By Sunil Garodia
First publised on 2020-06-19 17:05:36
For once, the Congress has turned the tables on the BJP in Manipur. But what is happening in the state is par for the course given the ugly coalition history of the states in the North-East. Most states in the region were dominated by the Congress and the various regional parties till now. The BJP is an emerging player and had little or no presence in the region even 10 years back. Barring Assam, the politics of the region is dominated by a pervasive desire for power and legislators change affiliations quite often. Money talks and the promise of the fruits of office can turn a lifelong foe into a friend of convenience for the sake of forming the government.
Hence, when N Biren Singh, the current chief minister of Mizoram, left the Congress in 2017 and assumed office as the head of a coalition government led by the BJP, it was a given that his government would not last long. The BJP then had only 21 MLAs against the 28 of the Congress in the 60 member assembly. But it formed the government with support from the NPP and others. All the 4 NPP MLAs were 'rewarded' with plum ministries. The present crisis has arisen because Biren Singh has taken away the portfolios of NPPs Y Joykumar Singh, who is the deputy chief minister in the BJP-led coalition, ostensibly over the rice distribution scam in the state. This was the culmination of a year-long power tussle between the chief minister and his deputy.
In a swift reaction to Biren Singhâs decision, all four NPP ministers resigned from their posts and the party withdrew its support to the government. Three BJP MLAs also resigned to plunge the alliance into a crisis. The lone TMC MLA and an Independent also withdrew support. If the seven MLAs who won on the Congress ticket but supported the BJP and stand disqualified are not allowed to vote, the assembly strength will fall to 49. The newly-formed Secular Progressive Front (SPF) led by the Congress and including the NPP, the TMC and an Independent, claims to have majority support and has already served a no-confidence notice.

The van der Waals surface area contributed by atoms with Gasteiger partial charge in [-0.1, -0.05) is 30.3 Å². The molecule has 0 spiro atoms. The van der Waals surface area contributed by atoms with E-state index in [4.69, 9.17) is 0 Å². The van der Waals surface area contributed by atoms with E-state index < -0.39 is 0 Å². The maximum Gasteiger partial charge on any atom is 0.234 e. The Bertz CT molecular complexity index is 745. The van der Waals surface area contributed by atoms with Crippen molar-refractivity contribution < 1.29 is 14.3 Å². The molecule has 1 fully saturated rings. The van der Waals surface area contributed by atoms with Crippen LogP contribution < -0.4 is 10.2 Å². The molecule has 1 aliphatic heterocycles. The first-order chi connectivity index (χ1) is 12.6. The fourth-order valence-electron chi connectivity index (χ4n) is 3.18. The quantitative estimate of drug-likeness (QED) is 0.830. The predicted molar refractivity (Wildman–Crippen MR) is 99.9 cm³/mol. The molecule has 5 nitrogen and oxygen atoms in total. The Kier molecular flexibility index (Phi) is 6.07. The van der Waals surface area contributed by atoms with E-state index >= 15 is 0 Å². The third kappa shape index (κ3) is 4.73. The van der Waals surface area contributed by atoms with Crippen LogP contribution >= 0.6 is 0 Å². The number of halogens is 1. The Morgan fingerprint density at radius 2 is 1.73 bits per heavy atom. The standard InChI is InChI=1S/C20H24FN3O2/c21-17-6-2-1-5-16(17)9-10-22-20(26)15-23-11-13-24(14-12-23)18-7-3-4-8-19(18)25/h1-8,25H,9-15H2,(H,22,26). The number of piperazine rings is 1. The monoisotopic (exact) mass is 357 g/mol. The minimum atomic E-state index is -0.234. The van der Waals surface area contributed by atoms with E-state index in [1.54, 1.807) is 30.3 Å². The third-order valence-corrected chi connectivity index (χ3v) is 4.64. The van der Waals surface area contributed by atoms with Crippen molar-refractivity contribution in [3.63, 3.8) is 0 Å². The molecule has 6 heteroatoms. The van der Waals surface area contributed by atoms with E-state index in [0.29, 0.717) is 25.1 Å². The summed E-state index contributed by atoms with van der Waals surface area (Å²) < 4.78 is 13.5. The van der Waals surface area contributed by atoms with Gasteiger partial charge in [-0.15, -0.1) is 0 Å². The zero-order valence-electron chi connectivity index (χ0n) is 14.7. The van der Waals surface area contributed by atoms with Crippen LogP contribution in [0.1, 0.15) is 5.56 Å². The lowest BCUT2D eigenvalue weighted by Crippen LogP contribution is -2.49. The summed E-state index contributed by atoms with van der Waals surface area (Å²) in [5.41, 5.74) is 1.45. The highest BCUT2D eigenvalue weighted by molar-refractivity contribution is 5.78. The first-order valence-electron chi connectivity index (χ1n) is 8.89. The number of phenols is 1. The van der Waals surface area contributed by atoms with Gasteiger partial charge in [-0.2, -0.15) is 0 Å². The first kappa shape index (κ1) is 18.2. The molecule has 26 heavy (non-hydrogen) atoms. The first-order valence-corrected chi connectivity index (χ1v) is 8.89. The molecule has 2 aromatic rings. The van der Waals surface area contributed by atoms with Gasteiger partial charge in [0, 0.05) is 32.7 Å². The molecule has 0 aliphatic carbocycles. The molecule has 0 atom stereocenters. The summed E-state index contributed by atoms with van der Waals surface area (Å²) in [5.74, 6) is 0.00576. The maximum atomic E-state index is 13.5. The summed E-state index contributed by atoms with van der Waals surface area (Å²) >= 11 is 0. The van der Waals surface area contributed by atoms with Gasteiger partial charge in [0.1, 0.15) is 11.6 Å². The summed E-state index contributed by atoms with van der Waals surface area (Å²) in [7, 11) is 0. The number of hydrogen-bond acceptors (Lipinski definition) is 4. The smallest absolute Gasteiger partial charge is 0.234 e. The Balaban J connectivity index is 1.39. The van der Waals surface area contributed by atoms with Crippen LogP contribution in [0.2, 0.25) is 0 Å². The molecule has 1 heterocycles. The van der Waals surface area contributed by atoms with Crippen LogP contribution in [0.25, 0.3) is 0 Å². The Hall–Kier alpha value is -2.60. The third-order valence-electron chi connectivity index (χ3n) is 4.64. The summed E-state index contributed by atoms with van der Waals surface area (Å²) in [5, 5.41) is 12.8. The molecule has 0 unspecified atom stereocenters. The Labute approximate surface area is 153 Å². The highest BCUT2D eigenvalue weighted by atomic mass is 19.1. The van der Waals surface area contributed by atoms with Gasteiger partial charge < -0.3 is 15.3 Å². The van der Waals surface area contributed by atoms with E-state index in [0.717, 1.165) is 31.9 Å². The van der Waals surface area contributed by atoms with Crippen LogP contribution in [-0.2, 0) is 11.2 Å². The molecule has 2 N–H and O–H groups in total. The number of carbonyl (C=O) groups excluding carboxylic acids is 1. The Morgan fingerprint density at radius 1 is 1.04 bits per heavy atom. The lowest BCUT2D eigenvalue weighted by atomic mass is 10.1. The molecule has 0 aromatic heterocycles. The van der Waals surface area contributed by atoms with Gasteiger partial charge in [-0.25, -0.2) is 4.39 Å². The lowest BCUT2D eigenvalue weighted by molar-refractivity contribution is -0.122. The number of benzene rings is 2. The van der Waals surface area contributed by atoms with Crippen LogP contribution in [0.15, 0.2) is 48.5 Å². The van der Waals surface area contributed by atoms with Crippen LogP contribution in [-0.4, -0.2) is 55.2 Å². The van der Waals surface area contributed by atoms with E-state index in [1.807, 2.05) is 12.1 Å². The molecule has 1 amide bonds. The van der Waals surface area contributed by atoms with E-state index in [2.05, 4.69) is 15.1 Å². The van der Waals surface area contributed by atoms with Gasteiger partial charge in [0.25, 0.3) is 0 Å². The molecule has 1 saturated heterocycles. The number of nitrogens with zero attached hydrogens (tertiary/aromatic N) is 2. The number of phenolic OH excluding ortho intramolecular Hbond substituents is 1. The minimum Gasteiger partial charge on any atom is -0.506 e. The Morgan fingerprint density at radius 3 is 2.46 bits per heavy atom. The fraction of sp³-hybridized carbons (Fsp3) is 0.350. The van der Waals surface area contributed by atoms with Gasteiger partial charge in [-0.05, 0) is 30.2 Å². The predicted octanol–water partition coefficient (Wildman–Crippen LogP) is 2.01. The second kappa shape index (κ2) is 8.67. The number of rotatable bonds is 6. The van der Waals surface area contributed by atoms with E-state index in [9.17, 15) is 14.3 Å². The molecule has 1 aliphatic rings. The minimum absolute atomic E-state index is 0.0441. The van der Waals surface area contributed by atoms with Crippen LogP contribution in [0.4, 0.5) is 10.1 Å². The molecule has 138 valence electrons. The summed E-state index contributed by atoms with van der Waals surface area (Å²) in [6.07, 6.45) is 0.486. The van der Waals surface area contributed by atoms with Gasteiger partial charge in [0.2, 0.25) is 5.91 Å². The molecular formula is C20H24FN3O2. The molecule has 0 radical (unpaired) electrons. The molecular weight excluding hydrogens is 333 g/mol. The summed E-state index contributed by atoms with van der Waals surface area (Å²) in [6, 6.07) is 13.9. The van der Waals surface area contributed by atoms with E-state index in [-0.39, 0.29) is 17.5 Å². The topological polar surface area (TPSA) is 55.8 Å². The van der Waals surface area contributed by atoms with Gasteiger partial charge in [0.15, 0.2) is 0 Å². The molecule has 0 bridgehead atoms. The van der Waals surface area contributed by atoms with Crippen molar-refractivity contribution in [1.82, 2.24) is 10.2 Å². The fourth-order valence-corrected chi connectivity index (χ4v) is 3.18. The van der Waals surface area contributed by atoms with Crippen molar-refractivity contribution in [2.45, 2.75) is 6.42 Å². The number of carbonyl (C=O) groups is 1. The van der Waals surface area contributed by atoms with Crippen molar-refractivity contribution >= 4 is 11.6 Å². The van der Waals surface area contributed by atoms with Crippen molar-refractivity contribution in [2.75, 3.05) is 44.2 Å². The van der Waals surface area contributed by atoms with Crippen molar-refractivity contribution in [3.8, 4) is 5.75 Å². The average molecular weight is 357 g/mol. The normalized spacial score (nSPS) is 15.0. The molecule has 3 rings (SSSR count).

But even if the SPF manages to form the government, it will not bring political stability to the state. The numbers are not strongly in favour of any alliance. A few resignations and the new government will find itself grasping for air. It is time to take a fresh look at the so-called anti-defection law and make it stringent so that defections of convenience do not happen and lure of a plum post is not used to engineer defections. A cooling-off period (before which he or she cannot be appointed to any ministerial or other government post) needs to be prescribed for any legislator who changes parties after winning an election, if it is not feasible to make it compulsory for her or him to seek a reelection.